The founders, from Thomas Jefferson on, understood that the study of the liberal arts and civic obligation was important-- not just to learn the lessons of history, but to preserve a functioning Republic. Walt Whitman once called America "an aesthetic democracy"-- and that is a pretty good metaphor for the intellectual life of a liberal arts college.

Today, the liberal arts are just as essential to developing leadership, and promoting civic involvement and civil discourse, as in Jefferson's time. President Obama himself experienced their enduring importance firsthand. People sometimes forget that the President spent the first half of college at Occidental College, before transferring to Columbia. How did his time at Oxy affect him? The President, by his own account, arrived at Occidental as a rebellious teen who didn't take himself or his studies too seriously. He didn't know where he was going in life or what he would do.

But his two years at Occidental changed the future president. The President has described Occidental as "a wonderful, small liberal arts college. The professors were diverse and inspiring...and those first two years really helped me grow up." As he recounted at Wesleyan University's 2008 commencement, the values his mother had taught him about hard work, honesty, and empathy "resurfaced after a long hibernation" during his two years at Oxy. "Because of the example of wonderful teachers and lasting friends," Obama recalled, "I began to notice a world beyond myself."

At Oxy, the president became active in the movement to oppose the apartheid regime of South Africa. He stopped going by his nickname Barry--and started going by Barack. By the time he graduated, the president was "possessed with a crazy idea—that I would work at a grassroots level to bring about change."

Learning to notice the world beyond oneself—in the President's words--is part of the essence of liberal arts colleges. In the post 9/11 world, that cross-cultural competence and multilingual understanding, the building of bridges to other societies, is even more important today than in Jefferson's time.

Under the Department of Education Organization Act enacted thirty years ago, the federal government does not get involved in curriculum or the specific promotion of liberal arts and civics instruction in higher education. The federal government does, however, invest significantly in strengthening foreign languages and international studies in higher education through its International Education and Foreign Language Studies (IEFLS) Domestic Programs.

Thinking back to Jefferson's day, I can say that I am glad that we don't settle political differences in America anymore with duels, as Alexander Hamilton and Aaron Burr did. Still, in today's polarized politics, we urgently need more civil discourse and informed discussion of differences in the tradition of inquiry at liberal arts colleges.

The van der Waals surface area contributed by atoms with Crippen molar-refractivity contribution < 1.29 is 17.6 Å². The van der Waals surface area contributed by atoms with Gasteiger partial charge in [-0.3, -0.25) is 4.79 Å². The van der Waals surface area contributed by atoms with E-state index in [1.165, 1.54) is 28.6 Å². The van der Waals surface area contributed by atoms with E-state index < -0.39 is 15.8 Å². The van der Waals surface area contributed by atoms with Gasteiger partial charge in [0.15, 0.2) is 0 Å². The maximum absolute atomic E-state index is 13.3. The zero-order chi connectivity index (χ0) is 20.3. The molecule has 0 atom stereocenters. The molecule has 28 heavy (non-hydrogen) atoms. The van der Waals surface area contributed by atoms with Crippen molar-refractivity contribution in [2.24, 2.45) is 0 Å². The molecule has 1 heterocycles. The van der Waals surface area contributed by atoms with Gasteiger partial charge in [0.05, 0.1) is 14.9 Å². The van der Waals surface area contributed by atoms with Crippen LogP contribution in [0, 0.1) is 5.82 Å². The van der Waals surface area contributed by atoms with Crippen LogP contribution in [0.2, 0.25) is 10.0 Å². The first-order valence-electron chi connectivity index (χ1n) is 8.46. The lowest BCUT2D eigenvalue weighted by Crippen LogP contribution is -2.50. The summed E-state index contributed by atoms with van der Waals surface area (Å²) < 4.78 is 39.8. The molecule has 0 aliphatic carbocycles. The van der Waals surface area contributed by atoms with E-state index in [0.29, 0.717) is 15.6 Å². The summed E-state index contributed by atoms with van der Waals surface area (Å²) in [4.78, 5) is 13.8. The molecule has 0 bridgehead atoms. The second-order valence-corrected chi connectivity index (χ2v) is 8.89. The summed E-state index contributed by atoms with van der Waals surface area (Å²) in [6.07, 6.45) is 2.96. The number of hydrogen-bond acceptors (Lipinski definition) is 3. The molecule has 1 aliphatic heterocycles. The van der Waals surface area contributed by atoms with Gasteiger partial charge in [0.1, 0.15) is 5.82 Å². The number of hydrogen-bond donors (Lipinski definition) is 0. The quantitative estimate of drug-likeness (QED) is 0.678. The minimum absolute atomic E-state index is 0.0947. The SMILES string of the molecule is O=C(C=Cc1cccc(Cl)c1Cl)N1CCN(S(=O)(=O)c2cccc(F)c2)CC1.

To cite just one example, the present trend on both sides of the political spectrum to cavalierly label political opponents as racists, Fascists, or Socialists can only be maintained through a studious historical ignorance of the actual meaning of those terms.

I agree with Jim Leach who said last month that "if 400,000 American soldiers sacrificed their lives to defeat fascism, if tens of thousands more gave their lives to hold Communism at bay, and if we fought a civil war to preserve the Union, isn't it a citizen's obligation to apply perspective to incendiary words that once summoned citizens to war?"

As a liberal arts education teaches us, empathy is hard-learned, but demagoguery is easy. George Orwell famously wrote that "to think clearly is a necessary first step towards political regeneration; so...the fight against bad English is not frivolous."

I agree—and I applaud liberal arts colleges for teaching students to think critically and write succinctly. To do so, helps us build the foundation for vigorous but respectful debate in our democracy.

To sum up, I don't think that liberal arts colleges are destined to be the educational antiquities of the 21st century. But in the spirit of that informed debate, I want to also challenge liberal arts colleges to do a better job of making the case for their continued vitality. Parents, students, and lawmakers have raised legitimate concerns about liberal arts institutions that college presidents and administrators need to address. Fortunately, a number of liberal arts institutions are adapting and evolving to meet those concerns.

There is considerable public impatience today with the idea that the value of a liberal arts institution is ineffable. This defensive notion--that learning and institutional performance are too ill-defined to capture--is the real educational dinosaur here. Quality in higher education can be defined and measured, however imperfectly. Every liberal arts college can and should articulate sensible outcomes with respect to student learning, college access, attrition, retention, graduation rates, faculty performance, post-college employment and contributions to the greater good of our democratic society. Just like every other institution in higher education, liberal arts institutions need to better account for and be transparent about their performance.